Nature may abhor a vacuum, but the psychological counterpart of that physics notion is horror vacui, the abject fear experienced by some when they find themselves in large, empty spaces. It has been said—tongue in cheek—that Victorians suffered as a culture from horror vacui, unsatisfied until every surface was textured, molded, trimmed or patterned; until the majority of the visual spectrum had been exploited; until the maximum number of materials were juxtaposed and contrasted with one another. If the Victorians had been inclined to venerate exemplars, Frank Furness would have been their saint. I must confess to offering a prayer in his direction now and again.
Our friend Reed Malm puts it this way: “Too much is not enough.”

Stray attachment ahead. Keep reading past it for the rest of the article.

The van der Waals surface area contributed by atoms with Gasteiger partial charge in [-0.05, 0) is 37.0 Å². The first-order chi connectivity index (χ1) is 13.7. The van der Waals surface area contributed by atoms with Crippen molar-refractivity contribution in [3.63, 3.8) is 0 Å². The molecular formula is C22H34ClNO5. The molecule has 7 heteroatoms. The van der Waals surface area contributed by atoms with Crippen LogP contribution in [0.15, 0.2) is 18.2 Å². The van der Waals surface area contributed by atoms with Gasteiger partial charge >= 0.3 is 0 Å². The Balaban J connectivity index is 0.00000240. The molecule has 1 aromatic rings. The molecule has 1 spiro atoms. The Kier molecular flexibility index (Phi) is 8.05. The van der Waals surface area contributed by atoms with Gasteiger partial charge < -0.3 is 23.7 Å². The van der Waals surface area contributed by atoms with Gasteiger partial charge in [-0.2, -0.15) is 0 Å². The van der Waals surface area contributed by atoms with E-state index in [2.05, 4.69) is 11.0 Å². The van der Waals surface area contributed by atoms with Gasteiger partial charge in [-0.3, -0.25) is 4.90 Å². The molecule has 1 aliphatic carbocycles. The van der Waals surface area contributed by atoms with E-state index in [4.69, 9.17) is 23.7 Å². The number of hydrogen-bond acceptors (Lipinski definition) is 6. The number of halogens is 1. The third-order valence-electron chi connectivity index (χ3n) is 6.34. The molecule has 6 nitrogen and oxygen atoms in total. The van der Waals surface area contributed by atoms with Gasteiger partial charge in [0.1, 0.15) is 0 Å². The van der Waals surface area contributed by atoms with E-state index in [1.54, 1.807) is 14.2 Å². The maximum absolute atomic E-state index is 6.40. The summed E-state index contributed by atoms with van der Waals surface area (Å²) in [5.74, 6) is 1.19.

In the 1880s and ’90s, interiors such as these would have been de rigueur. And while my own tastes aren’t repulsed by the visual clutter of such a living space—and this is in sepia; imagine how much “worse” it would be in color!—I have to admit some relief that the Reformist movements of the Progressive Era simplified the excesses of post-Civil War America.
I’ve tried again and again, without success, to invite interior designers into the Agincourt sandbox. Apparently there are other, more seductive pursuits before them.